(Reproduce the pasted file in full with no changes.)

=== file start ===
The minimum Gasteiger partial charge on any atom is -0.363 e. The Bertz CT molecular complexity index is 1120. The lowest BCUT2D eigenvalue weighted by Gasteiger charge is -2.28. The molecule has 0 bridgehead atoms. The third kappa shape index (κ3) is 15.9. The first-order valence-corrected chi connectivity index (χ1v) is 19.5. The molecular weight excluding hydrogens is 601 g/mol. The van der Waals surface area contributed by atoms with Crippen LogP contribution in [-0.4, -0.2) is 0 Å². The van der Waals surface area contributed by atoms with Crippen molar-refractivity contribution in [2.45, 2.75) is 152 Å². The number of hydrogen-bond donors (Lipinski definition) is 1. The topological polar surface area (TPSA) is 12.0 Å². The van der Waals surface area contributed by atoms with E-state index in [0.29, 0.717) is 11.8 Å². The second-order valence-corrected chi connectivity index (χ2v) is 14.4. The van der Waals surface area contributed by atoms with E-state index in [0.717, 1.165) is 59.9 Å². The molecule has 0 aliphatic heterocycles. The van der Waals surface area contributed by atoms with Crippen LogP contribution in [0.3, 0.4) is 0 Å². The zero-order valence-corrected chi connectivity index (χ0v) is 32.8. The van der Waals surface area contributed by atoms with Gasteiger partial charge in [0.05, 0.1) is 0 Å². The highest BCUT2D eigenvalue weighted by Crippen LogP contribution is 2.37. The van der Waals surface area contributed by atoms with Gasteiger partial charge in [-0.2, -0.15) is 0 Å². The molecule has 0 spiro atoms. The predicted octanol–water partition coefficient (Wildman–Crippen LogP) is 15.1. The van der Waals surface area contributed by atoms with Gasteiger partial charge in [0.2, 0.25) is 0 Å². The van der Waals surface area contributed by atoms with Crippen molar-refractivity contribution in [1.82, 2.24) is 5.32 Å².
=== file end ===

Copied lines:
The minimum Gasteiger partial charge on any atom is -0.363 e. The Bertz CT molecular complexity index is 1120. The lowest BCUT2D eigenvalue weighted by Gasteiger charge is -2.28. The molecule has 0 bridgehead atoms. The third kappa shape index (κ3) is 15.9. The first-order valence-corrected chi connectivity index (χ1v) is 19.5. The molecular weight excluding hydrogens is 601 g/mol. The van der Waals surface area contributed by atoms with Crippen LogP contribution in [-0.4, -0.2) is 0 Å². The van der Waals surface area contributed by atoms with Crippen molar-refractivity contribution in [2.45, 2.75) is 152 Å². The number of hydrogen-bond donors (Lipinski definition) is 1. The topological polar surface area (TPSA) is 12.0 Å². The van der Waals surface area contributed by atoms with E-state index in [0.29, 0.717) is 11.8 Å². The second-order valence-corrected chi connectivity index (χ2v) is 14.4. The van der Waals surface area contributed by atoms with E-state index in [0.717, 1.165) is 59.9 Å². The molecule has 0 aliphatic heterocycles. The van der Waals surface area contributed by atoms with Crippen LogP contribution in [0.3, 0.4) is 0 Å². The zero-order valence-corrected chi connectivity index (χ0v) is 32.8. The van der Waals surface area contributed by atoms with Gasteiger partial charge in [0.05, 0.1) is 0 Å². The highest BCUT2D eigenvalue weighted by Crippen LogP contribution is 2.37. The van der Waals surface area contributed by atoms with Gasteiger partial charge in [-0.2, -0.15) is 0 Å². The molecule has 0 spiro atoms. The predicted octanol–water partition coefficient (Wildman–Crippen LogP) is 15.1. The van der Waals surface area contributed by atoms with Gasteiger partial charge in [0.2, 0.25) is 0 Å². The van der Waals surface area contributed by atoms with Crippen molar-refractivity contribution in [1.82, 2.24) is 5.32 Å².